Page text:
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Economic implications of evolutionary and ecological interactions

posted Dec 10, 2012, 10:51 PM by Kirk Sato   [ updated Dec 10, 2012, 10:51 PM ]

            From an aesthetic perspective, black shales are not the prettiest rock. They don’t form soaring spires and walls like the granite in Yosemite, or the colorful, variegated landscape like the Jurassic sandstones of the desert southwest. Usually, they just weather into bland, monotonous, dark hillslopes. In fact, the bane of my recent research as a geologist has been finding the good stream cuts and valleys where the shales are actually exposed. From an economic and evolutionary perspective, though, black shales are fascinating. The reason black shales are, well, black, is that they were deposited under low-oxygen conditions, allowing high quantities of planktonic algae, which are normally degraded by microbes in the water column and sediment, to be preserved. This organic carbon gives the sediment (and ultimately the rock) its distinctive color. Upon burial and heating, the carbon turns into oil and gas; black shales are the source of our current carbon-based economy. How, why and where black shales form is thus a main thrust of petroleum geology.

            Hopefully as a society we are in the process of transitioning towards renewable energy sources, and future interest in black shales will be limited to those interested in their evolutionary importance. My research focuses on the early emergence of animals, an event known as the Cambrian radiation, about 540 million years ago. During a brief (by geological standards) ~20 million year window, essentially every major animal group appeared in the fossil record. Interestingly, rocks before the Cambrian show abundant evidence that they contained relatively little oxygen. The deep ocean before the Cambrian is characterized by abundant and  persistent black shales—indicating low oxygen conditions. In my field area in the Yukon Territory of arctic Canada, for instance, entire hillsides consist of black shale.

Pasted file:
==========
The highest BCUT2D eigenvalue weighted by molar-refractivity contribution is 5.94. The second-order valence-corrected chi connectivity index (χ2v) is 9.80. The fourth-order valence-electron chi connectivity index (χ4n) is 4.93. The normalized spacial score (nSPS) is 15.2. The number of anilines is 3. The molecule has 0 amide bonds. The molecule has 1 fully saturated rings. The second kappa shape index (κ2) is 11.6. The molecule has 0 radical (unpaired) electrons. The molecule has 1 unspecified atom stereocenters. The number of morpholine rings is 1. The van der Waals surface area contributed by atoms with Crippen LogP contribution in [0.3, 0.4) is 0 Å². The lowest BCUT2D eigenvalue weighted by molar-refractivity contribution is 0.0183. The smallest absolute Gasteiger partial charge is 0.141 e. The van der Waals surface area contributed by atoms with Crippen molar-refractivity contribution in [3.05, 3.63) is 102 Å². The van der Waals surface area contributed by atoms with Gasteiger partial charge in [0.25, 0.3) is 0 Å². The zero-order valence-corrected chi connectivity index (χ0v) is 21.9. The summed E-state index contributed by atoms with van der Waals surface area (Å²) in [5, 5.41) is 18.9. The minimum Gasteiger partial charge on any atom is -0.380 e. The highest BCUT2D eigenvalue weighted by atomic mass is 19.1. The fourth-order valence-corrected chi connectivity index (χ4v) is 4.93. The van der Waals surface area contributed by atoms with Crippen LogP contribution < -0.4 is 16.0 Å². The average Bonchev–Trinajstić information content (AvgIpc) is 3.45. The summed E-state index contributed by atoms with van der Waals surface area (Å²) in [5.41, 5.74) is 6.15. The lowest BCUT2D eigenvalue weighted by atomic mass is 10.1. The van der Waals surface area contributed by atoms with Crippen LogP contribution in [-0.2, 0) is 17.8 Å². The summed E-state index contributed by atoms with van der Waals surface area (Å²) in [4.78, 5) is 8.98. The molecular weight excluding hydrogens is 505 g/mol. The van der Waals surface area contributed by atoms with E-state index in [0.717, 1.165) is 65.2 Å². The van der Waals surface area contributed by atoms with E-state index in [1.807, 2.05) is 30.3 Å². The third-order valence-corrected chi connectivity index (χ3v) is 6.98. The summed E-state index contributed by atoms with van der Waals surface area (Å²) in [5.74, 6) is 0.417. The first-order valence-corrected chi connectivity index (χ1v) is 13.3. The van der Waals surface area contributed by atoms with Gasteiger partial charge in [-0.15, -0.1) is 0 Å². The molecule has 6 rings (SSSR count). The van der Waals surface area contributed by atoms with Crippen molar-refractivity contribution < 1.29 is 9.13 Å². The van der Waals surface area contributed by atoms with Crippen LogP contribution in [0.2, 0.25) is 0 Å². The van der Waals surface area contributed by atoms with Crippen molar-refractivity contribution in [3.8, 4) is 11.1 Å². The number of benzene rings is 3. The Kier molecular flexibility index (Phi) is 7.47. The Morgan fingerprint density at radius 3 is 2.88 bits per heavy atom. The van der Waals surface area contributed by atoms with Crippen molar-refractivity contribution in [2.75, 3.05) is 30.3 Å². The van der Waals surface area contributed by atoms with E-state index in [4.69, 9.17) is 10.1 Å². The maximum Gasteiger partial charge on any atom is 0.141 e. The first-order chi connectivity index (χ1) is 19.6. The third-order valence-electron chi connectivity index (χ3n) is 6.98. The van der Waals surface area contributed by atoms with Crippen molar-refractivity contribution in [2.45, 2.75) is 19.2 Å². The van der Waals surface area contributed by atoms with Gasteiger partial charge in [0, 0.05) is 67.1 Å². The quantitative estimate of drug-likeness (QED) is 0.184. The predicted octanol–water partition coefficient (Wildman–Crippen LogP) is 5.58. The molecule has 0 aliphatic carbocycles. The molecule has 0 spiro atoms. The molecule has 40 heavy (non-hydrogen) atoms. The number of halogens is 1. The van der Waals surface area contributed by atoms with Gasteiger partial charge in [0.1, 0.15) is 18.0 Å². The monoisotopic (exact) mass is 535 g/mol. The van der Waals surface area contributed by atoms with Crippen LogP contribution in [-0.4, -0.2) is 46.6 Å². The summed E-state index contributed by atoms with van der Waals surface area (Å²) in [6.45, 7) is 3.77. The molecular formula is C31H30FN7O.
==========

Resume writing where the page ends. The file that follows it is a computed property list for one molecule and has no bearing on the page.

Monotonous black shales in the Precambrian Fifteenmile Group, Ogilvie Mountains, Yukon Territory, Canada, with two geologists for scale.

Crossing into the Cambrian, though, widespread black shale horizons become much less common, and for the most part the ocean appears fairly well oxygenated. Because oxygen so strongly affects marine animal life, many geologists have suggested that the Cambrian radiation is related to the oxygenation event that occurred around the Precambrian-Cambrian boundary. Study of modern low-oxygen analogues, such as offshore San Diego, may help to inform our understanding of what happened in the ancient past. Growing recognition that oxygen-deficient zones in the modern ocean are expanding has led to increased interest among oceanographers in studying these settings (including many aims of the San Diego Coastal Expedition). My research has been focused on using new information from these settings to understand how oxygen levels affect organismal biology, and then to apply these lessons to the geologic record. Reciprocally, times of oxygen stress and warming identified in the fossil record may be able to help us understand how organisms in the modern ocean will respond to current global warming and expansion of oxygen-deficient zones on timescales not measureable by ecological experiments.

            Working with the OMZ team on both legs of this cruise, seeing the animals that live in the OMZ, and learning how an oceanographic cruise works has been one of the coolest experiences I’ve had in science. It’s been especially great to be able to learn from scientists like Chief Scientists Frieder and Grupe and Dr. Levin, and I feel really lucky to have been invited on the cruise.


Nightime deployment of the multi-corer to sample Oxygen Minimum Zone sediment.

It’s been quite a different experience from my normal geological fieldwork, though. As geologists we are used to working with the rhythms of daylight. In the field we’re usually up around first light, hiking to the outcrop, staying on the rock as long as light allows, and then back to camp, often by headlamp, to sit around the fire and talk about the day, the rocks we’ve seen and rocks we dream of seeing. Long days, for sure, but over when the sun goes down. On the Melville, the science never stops. When the OMZ team is up, it’s time to go.  My first multi-core was a night deployment. We caught a nap after dinner and then woke up at 2:00 AM to work through the dawn. In theory I knew the night-time work would be happening, but it doesn’t quite prepare you…on the plus side, the breakfast prepared by the awesome chefs on the Melville certainly beats the freeze-dried meals we eat for weeks on end in arctic Canada! Now that I’m getting used to the rhythms of science on the Melville, the experience just keeps getting better, and I feel like I’m making some progress towards a realistic view of ancient low-oxygen seafloors.   

-  Dr. Erik Sperling, Postdoctoral Researcher at Harvard University